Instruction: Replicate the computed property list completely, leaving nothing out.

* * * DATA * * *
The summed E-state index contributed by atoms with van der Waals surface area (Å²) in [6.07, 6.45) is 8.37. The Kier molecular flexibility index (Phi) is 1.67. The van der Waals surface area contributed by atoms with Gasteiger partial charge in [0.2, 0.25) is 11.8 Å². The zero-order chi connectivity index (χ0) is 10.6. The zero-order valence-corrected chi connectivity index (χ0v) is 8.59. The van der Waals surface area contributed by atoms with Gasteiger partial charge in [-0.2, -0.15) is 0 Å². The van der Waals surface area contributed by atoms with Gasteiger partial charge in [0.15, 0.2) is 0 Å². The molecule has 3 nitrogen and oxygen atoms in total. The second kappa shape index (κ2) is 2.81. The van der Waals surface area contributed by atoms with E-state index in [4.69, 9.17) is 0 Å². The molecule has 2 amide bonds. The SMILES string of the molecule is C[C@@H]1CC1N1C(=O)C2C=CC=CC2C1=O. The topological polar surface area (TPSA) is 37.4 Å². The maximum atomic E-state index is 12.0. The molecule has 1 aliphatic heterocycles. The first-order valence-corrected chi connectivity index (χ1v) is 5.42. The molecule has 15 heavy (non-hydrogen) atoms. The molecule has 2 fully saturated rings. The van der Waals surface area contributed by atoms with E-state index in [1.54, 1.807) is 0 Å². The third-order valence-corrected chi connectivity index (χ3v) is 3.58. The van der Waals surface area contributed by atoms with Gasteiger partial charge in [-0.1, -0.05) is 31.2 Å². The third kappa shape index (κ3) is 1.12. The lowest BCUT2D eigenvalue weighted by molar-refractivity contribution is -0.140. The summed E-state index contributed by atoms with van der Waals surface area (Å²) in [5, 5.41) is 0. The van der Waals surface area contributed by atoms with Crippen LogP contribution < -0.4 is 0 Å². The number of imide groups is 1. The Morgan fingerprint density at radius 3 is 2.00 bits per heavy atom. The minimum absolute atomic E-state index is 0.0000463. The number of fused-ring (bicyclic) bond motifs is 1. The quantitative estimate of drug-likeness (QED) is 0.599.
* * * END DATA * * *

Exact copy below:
The summed E-state index contributed by atoms with van der Waals surface area (Å²) in [6.07, 6.45) is 8.37. The Kier molecular flexibility index (Phi) is 1.67. The van der Waals surface area contributed by atoms with Gasteiger partial charge in [0.2, 0.25) is 11.8 Å². The zero-order chi connectivity index (χ0) is 10.6. The zero-order valence-corrected chi connectivity index (χ0v) is 8.59. The van der Waals surface area contributed by atoms with Gasteiger partial charge in [-0.2, -0.15) is 0 Å². The van der Waals surface area contributed by atoms with Gasteiger partial charge in [0.15, 0.2) is 0 Å². The molecule has 3 nitrogen and oxygen atoms in total. The second kappa shape index (κ2) is 2.81. The van der Waals surface area contributed by atoms with E-state index in [4.69, 9.17) is 0 Å². The molecule has 2 amide bonds. The SMILES string of the molecule is C[C@@H]1CC1N1C(=O)C2C=CC=CC2C1=O. The topological polar surface area (TPSA) is 37.4 Å². The maximum atomic E-state index is 12.0. The molecule has 1 aliphatic heterocycles. The first-order valence-corrected chi connectivity index (χ1v) is 5.42. The molecule has 15 heavy (non-hydrogen) atoms. The molecule has 2 fully saturated rings. The van der Waals surface area contributed by atoms with E-state index in [1.54, 1.807) is 0 Å². The third-order valence-corrected chi connectivity index (χ3v) is 3.58. The van der Waals surface area contributed by atoms with Gasteiger partial charge in [-0.1, -0.05) is 31.2 Å². The third kappa shape index (κ3) is 1.12. The lowest BCUT2D eigenvalue weighted by molar-refractivity contribution is -0.140. The summed E-state index contributed by atoms with van der Waals surface area (Å²) in [5, 5.41) is 0. The van der Waals surface area contributed by atoms with Crippen LogP contribution < -0.4 is 0 Å². The number of imide groups is 1. The Morgan fingerprint density at radius 3 is 2.00 bits per heavy atom. The minimum absolute atomic E-state index is 0.0000463. The number of fused-ring (bicyclic) bond motifs is 1. The quantitative estimate of drug-likeness (QED) is 0.599.